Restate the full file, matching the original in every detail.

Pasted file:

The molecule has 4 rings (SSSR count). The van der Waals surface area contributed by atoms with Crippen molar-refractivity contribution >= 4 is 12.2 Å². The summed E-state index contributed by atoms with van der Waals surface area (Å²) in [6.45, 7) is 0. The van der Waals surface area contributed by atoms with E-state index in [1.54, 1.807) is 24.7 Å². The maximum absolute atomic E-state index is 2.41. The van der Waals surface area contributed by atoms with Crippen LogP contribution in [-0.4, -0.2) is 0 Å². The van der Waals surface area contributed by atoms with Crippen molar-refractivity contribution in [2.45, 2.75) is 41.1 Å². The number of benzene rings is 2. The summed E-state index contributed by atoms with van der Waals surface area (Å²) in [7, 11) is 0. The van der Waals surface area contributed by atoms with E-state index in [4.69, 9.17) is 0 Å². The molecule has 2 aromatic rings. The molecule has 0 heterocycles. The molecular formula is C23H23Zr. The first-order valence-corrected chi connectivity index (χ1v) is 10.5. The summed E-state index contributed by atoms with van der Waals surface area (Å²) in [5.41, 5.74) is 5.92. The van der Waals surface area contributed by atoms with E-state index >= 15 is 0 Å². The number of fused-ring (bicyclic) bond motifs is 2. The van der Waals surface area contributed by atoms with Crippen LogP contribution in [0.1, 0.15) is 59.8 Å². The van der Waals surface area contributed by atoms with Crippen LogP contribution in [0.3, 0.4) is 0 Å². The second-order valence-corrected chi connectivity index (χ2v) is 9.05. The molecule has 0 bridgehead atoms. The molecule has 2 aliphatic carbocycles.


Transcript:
The molecule has 4 rings (SSSR count). The van der Waals surface area contributed by atoms with Crippen molar-refractivity contribution >= 4 is 12.2 Å². The summed E-state index contributed by atoms with van der Waals surface area (Å²) in [6.45, 7) is 0. The van der Waals surface area contributed by atoms with E-state index in [1.54, 1.807) is 24.7 Å². The maximum absolute atomic E-state index is 2.41. The van der Waals surface area contributed by atoms with Crippen LogP contribution in [-0.4, -0.2) is 0 Å². The van der Waals surface area contributed by atoms with Crippen molar-refractivity contribution in [2.45, 2.75) is 41.1 Å². The number of benzene rings is 2. The summed E-state index contributed by atoms with van der Waals surface area (Å²) in [7, 11) is 0. The van der Waals surface area contributed by atoms with E-state index in [4.69, 9.17) is 0 Å². The molecule has 2 aromatic rings. The molecule has 0 heterocycles. The molecular formula is C23H23Zr. The first-order valence-corrected chi connectivity index (χ1v) is 10.5. The summed E-state index contributed by atoms with van der Waals surface area (Å²) in [5.41, 5.74) is 5.92. The van der Waals surface area contributed by atoms with E-state index >= 15 is 0 Å². The number of fused-ring (bicyclic) bond motifs is 2. The van der Waals surface area contributed by atoms with Crippen LogP contribution in [0.1, 0.15) is 59.8 Å². The van der Waals surface area contributed by atoms with Crippen LogP contribution in [0.3, 0.4) is 0 Å². The second-order valence-corrected chi connectivity index (χ2v) is 9.05. The molecule has 0 bridgehead atoms. The molecule has 2 aliphatic carbocycles.